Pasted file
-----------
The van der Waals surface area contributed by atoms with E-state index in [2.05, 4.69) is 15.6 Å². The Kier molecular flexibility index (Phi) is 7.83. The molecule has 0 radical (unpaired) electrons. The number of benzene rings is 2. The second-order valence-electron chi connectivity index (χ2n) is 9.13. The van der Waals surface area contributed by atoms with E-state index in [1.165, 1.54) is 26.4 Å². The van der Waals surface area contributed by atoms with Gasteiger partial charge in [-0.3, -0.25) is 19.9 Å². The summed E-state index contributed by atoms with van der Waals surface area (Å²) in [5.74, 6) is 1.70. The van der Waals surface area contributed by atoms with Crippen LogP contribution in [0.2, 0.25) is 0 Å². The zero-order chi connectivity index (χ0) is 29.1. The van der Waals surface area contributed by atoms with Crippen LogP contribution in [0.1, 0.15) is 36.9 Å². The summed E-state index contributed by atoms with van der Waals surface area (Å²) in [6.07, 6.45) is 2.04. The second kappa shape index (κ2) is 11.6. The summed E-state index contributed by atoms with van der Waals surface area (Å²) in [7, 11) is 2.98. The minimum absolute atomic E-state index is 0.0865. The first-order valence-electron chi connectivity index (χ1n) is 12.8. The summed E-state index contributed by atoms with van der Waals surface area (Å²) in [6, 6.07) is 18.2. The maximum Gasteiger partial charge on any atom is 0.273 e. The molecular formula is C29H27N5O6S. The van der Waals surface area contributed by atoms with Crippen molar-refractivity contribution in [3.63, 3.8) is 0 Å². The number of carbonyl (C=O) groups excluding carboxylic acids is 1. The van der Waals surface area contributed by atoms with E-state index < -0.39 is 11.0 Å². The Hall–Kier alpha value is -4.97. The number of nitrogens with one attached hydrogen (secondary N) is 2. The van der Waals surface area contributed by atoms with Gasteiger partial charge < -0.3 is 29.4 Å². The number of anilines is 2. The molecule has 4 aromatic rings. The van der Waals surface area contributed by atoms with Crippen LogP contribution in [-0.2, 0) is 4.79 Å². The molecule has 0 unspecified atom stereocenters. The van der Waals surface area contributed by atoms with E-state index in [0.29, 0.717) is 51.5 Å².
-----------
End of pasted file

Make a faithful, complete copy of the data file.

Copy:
The van der Waals surface area contributed by atoms with E-state index in [2.05, 4.69) is 15.6 Å². The Kier molecular flexibility index (Phi) is 7.83. The molecule has 0 radical (unpaired) electrons. The number of benzene rings is 2. The second-order valence-electron chi connectivity index (χ2n) is 9.13. The van der Waals surface area contributed by atoms with E-state index in [1.165, 1.54) is 26.4 Å². The van der Waals surface area contributed by atoms with Gasteiger partial charge in [-0.3, -0.25) is 19.9 Å². The summed E-state index contributed by atoms with van der Waals surface area (Å²) in [5.74, 6) is 1.70. The van der Waals surface area contributed by atoms with Crippen LogP contribution in [0.2, 0.25) is 0 Å². The zero-order chi connectivity index (χ0) is 29.1. The van der Waals surface area contributed by atoms with Crippen LogP contribution in [0.1, 0.15) is 36.9 Å². The summed E-state index contributed by atoms with van der Waals surface area (Å²) in [6.07, 6.45) is 2.04. The second kappa shape index (κ2) is 11.6. The summed E-state index contributed by atoms with van der Waals surface area (Å²) in [7, 11) is 2.98. The minimum absolute atomic E-state index is 0.0865. The first-order valence-electron chi connectivity index (χ1n) is 12.8. The summed E-state index contributed by atoms with van der Waals surface area (Å²) in [6, 6.07) is 18.2. The maximum Gasteiger partial charge on any atom is 0.273 e. The molecular formula is C29H27N5O6S. The van der Waals surface area contributed by atoms with Crippen molar-refractivity contribution in [3.63, 3.8) is 0 Å². The number of carbonyl (C=O) groups excluding carboxylic acids is 1. The van der Waals surface area contributed by atoms with E-state index < -0.39 is 11.0 Å². The Hall–Kier alpha value is -4.97. The number of nitrogens with one attached hydrogen (secondary N) is 2. The van der Waals surface area contributed by atoms with Gasteiger partial charge < -0.3 is 29.4 Å². The number of anilines is 2. The molecule has 4 aromatic rings. The van der Waals surface area contributed by atoms with Crippen LogP contribution in [-0.2, 0) is 4.79 Å². The molecule has 0 unspecified atom stereocenters. The van der Waals surface area contributed by atoms with E-state index in [0.29, 0.717) is 51.5 Å².